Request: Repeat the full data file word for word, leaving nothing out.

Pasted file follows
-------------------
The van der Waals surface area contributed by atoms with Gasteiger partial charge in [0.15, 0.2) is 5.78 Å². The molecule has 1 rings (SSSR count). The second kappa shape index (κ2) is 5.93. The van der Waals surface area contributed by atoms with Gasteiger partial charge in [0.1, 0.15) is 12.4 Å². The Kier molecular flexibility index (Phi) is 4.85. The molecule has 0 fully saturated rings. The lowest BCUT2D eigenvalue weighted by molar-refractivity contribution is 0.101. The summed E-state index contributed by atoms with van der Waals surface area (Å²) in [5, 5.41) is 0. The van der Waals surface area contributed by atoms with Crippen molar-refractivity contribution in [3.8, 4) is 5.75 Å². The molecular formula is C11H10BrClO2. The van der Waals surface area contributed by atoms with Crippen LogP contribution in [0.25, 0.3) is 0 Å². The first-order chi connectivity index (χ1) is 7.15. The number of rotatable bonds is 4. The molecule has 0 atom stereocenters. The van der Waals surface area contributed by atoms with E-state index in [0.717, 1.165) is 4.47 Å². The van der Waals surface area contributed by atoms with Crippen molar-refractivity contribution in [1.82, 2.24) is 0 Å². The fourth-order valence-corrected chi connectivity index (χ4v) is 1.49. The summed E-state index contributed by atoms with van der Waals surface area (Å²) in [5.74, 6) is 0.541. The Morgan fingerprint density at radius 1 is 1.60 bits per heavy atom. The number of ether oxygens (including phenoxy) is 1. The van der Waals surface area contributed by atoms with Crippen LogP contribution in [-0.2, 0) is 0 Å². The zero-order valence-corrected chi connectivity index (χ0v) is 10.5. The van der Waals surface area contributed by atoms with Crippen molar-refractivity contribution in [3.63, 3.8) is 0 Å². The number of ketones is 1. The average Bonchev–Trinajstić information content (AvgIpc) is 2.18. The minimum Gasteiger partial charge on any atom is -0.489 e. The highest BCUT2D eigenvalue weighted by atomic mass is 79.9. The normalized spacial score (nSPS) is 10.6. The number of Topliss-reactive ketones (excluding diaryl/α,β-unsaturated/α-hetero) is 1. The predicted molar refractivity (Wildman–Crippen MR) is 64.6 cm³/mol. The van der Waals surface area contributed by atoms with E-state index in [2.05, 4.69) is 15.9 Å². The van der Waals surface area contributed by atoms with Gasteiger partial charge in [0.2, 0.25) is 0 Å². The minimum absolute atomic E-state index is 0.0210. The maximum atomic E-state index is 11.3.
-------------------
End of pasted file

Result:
The van der Waals surface area contributed by atoms with Gasteiger partial charge in [0.15, 0.2) is 5.78 Å². The molecule has 1 rings (SSSR count). The second kappa shape index (κ2) is 5.93. The van der Waals surface area contributed by atoms with Gasteiger partial charge in [0.1, 0.15) is 12.4 Å². The Kier molecular flexibility index (Phi) is 4.85. The molecule has 0 fully saturated rings. The lowest BCUT2D eigenvalue weighted by molar-refractivity contribution is 0.101. The summed E-state index contributed by atoms with van der Waals surface area (Å²) in [5, 5.41) is 0. The van der Waals surface area contributed by atoms with Crippen molar-refractivity contribution in [3.8, 4) is 5.75 Å². The molecular formula is C11H10BrClO2. The van der Waals surface area contributed by atoms with Crippen LogP contribution in [0.25, 0.3) is 0 Å². The first-order chi connectivity index (χ1) is 7.15. The number of rotatable bonds is 4. The molecule has 0 atom stereocenters. The van der Waals surface area contributed by atoms with E-state index in [0.717, 1.165) is 4.47 Å². The van der Waals surface area contributed by atoms with Crippen molar-refractivity contribution in [1.82, 2.24) is 0 Å². The fourth-order valence-corrected chi connectivity index (χ4v) is 1.49. The summed E-state index contributed by atoms with van der Waals surface area (Å²) in [5.74, 6) is 0.541. The Morgan fingerprint density at radius 1 is 1.60 bits per heavy atom. The number of ether oxygens (including phenoxy) is 1. The van der Waals surface area contributed by atoms with Crippen LogP contribution in [-0.2, 0) is 0 Å². The zero-order valence-corrected chi connectivity index (χ0v) is 10.5. The van der Waals surface area contributed by atoms with Crippen molar-refractivity contribution in [3.63, 3.8) is 0 Å². The number of ketones is 1. The average Bonchev–Trinajstić information content (AvgIpc) is 2.18. The minimum Gasteiger partial charge on any atom is -0.489 e. The highest BCUT2D eigenvalue weighted by atomic mass is 79.9. The normalized spacial score (nSPS) is 10.6. The number of Topliss-reactive ketones (excluding diaryl/α,β-unsaturated/α-hetero) is 1. The predicted molar refractivity (Wildman–Crippen MR) is 64.6 cm³/mol. The van der Waals surface area contributed by atoms with E-state index in [2.05, 4.69) is 15.9 Å². The van der Waals surface area contributed by atoms with Gasteiger partial charge in [0.2, 0.25) is 0 Å². The minimum absolute atomic E-state index is 0.0210. The maximum atomic E-state index is 11.3.